The advantages of this system include saving patients time by allowing our staff to map out their care, and provide treatment in a single location; and an accuracy that allows us to focus on an exact location within the body, sparing as much surrounding tissue as possible from potential damage.
Through a sophisticated laser marking system, the simulator pinpoints an exact area for treatment. The patient’s treatment area can now be accurately marked and recorded, while still in the CT scanner – eliminating a step in the treatment process. Information from the simulator is then transferred to the Eclipse Treatment Planning System, and then to a linear accelerator for radiation treatment.
We recently added another state-of-the-art method of cancer treatment that delivers high doses of radiation directly to the cancer cells in a very targeted way, again with much more precision than conventional radiotherapy. Intensity-Modulated Radiation Therapy (IMRT) uses computer-generated images to plan, and then deliver, tightly focused radiation beams to a cancerous tumor, encompassing it in a three-dimensional radiation “cloud,” within the intersection of several beams which are delivered from different angles.
The process begins when diagnostic images are converted to three-dimensional models which allow a treatment plan to be developed, based on tumor size, shape, and location within the body, combined with the physician’s dose instructions. Treatment can then begin in our linear accelerator, which is equipped with a special beam-shaping device called a multileaf collimator (MLC).
The 120 tungsten leaves, or slats, of our MLC precisely shape the beam of radiation. The MLC is dynamic, and moves during treatment, varying the dose delivered across each beam; this allows high doses of radiation to be delivered to the tumor, while preserving more of the healthy tissue around the affected area.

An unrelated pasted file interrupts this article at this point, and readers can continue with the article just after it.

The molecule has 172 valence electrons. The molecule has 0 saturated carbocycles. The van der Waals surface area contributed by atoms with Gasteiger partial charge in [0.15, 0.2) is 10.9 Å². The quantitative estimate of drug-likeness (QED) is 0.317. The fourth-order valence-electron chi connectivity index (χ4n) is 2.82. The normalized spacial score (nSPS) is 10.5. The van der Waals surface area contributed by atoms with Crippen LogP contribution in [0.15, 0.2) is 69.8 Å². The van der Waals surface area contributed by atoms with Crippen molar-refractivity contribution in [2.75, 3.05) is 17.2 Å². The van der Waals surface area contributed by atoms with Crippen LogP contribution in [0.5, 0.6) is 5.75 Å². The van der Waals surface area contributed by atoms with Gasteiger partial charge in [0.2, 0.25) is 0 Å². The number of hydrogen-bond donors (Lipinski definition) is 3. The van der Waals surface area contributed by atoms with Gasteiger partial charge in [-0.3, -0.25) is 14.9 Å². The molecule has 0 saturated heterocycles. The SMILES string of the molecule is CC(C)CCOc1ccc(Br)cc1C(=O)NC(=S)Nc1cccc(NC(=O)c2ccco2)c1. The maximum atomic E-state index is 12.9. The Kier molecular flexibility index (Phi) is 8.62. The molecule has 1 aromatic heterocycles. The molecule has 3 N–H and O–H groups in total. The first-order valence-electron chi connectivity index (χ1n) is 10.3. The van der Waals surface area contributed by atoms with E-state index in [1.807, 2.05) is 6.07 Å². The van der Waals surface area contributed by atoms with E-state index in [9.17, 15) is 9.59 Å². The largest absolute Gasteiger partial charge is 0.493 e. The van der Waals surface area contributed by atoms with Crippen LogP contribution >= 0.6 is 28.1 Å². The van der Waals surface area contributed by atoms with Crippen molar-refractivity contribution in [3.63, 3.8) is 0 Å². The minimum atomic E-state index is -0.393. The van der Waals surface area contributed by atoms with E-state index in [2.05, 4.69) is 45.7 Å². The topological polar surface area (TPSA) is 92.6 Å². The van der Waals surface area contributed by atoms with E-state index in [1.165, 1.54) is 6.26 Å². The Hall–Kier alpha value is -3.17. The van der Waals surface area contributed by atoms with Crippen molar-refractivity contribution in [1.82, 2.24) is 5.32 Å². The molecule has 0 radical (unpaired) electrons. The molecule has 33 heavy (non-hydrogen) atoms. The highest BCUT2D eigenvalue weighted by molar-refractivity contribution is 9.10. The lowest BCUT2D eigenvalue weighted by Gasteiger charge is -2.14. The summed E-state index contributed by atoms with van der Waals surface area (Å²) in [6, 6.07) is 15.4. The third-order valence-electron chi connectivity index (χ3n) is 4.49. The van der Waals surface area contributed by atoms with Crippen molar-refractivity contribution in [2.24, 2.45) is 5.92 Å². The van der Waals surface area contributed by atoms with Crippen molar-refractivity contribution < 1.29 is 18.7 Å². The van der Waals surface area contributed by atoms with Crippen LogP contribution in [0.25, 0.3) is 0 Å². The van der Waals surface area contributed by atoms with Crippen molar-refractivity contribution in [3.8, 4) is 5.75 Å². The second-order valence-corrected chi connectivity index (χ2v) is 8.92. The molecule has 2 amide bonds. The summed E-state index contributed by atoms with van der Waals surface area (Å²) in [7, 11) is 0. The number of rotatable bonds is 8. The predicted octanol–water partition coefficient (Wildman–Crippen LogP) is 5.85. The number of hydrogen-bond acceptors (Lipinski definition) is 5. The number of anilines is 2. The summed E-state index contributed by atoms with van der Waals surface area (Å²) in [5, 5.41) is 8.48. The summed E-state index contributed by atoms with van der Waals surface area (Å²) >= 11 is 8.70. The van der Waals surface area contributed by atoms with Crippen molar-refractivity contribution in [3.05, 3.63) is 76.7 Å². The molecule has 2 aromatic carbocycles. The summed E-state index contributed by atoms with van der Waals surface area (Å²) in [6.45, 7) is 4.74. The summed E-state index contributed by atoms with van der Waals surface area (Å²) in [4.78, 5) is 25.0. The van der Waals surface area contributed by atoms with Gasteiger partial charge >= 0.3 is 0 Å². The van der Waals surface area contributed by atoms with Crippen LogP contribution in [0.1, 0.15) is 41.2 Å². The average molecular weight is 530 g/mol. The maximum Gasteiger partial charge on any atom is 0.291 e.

Although IMRT may not be appropriate for all patients, clinical studies have shown that higher dose rates, delivered through this technique, are improving the rate of tumor control. With early detection, IMRT may be able to eradicate tumors before cancer spreads; and physicians can treat cancers that were previously untreatable with radiation therapy. In addition, IMRT can usually be done on an outpatient basis.
The greatest technology doesn’t mean a lot without qualified people to operate it, and nurture patients through their treatment. Staff Radiation Oncologist Cynthia Ballenger, M.D., is licensed in three states and certified by the American Board of Radiology. The North Carolina native served as the Assistant Professor of Radiation Oncology at Emory University, in Atlanta, before joining the Albemarle Hospital Regional Oncology Center. She also served as a radiation oncologist at Duke University Medical Center’s Department of Radiation Oncology. Other Regional Oncology Center staff includes three registered radiation therapists, a registered nurse, a physicist, and a dosimetrist.
Albemarle Health offers multi-dimensional cancer treatment including surgery, radiation oncology, chemotherapy in its ambulatory infusion center, pastoral care, and a palliative care program. Albemarle Health also sponsors various support groups for patients and their families, and works closely with the American Cancer Society to provide education, cancer prevention information, and screening programs for residents in its seven-county service area.